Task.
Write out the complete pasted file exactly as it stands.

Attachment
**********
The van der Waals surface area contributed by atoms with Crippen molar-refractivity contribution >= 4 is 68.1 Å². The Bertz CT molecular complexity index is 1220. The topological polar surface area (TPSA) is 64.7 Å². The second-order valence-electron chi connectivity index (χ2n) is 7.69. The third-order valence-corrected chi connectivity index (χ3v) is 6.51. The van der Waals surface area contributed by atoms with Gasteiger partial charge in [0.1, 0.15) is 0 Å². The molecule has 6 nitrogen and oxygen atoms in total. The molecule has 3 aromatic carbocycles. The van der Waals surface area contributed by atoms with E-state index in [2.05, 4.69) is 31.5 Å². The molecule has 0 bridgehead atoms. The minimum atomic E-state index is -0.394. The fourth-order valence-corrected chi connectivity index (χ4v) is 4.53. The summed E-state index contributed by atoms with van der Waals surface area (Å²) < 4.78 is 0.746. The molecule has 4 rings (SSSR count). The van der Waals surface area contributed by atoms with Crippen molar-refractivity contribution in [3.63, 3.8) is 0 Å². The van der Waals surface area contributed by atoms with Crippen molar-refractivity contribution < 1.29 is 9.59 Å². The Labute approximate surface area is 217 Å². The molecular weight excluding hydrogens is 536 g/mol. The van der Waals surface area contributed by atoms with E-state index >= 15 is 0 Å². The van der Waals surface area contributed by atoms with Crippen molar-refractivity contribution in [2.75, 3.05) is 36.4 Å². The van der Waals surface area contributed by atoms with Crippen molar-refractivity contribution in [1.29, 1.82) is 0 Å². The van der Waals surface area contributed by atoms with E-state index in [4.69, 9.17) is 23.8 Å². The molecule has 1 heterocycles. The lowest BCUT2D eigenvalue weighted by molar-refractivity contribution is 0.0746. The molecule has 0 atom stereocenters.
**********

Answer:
The van der Waals surface area contributed by atoms with Crippen molar-refractivity contribution >= 4 is 68.1 Å². The Bertz CT molecular complexity index is 1220. The topological polar surface area (TPSA) is 64.7 Å². The second-order valence-electron chi connectivity index (χ2n) is 7.69. The third-order valence-corrected chi connectivity index (χ3v) is 6.51. The van der Waals surface area contributed by atoms with Gasteiger partial charge in [0.1, 0.15) is 0 Å². The molecule has 6 nitrogen and oxygen atoms in total. The molecule has 3 aromatic carbocycles. The van der Waals surface area contributed by atoms with E-state index in [2.05, 4.69) is 31.5 Å². The molecule has 0 bridgehead atoms. The minimum atomic E-state index is -0.394. The fourth-order valence-corrected chi connectivity index (χ4v) is 4.53. The summed E-state index contributed by atoms with van der Waals surface area (Å²) < 4.78 is 0.746. The molecule has 4 rings (SSSR count). The van der Waals surface area contributed by atoms with Crippen molar-refractivity contribution in [3.63, 3.8) is 0 Å². The van der Waals surface area contributed by atoms with Crippen molar-refractivity contribution < 1.29 is 9.59 Å². The Labute approximate surface area is 217 Å². The molecular weight excluding hydrogens is 536 g/mol. The van der Waals surface area contributed by atoms with E-state index >= 15 is 0 Å². The van der Waals surface area contributed by atoms with Crippen molar-refractivity contribution in [2.75, 3.05) is 36.4 Å². The van der Waals surface area contributed by atoms with Crippen molar-refractivity contribution in [1.29, 1.82) is 0 Å². The van der Waals surface area contributed by atoms with E-state index in [4.69, 9.17) is 23.8 Å². The molecule has 1 heterocycles. The lowest BCUT2D eigenvalue weighted by molar-refractivity contribution is 0.0746. The molecule has 0 atom stereocenters.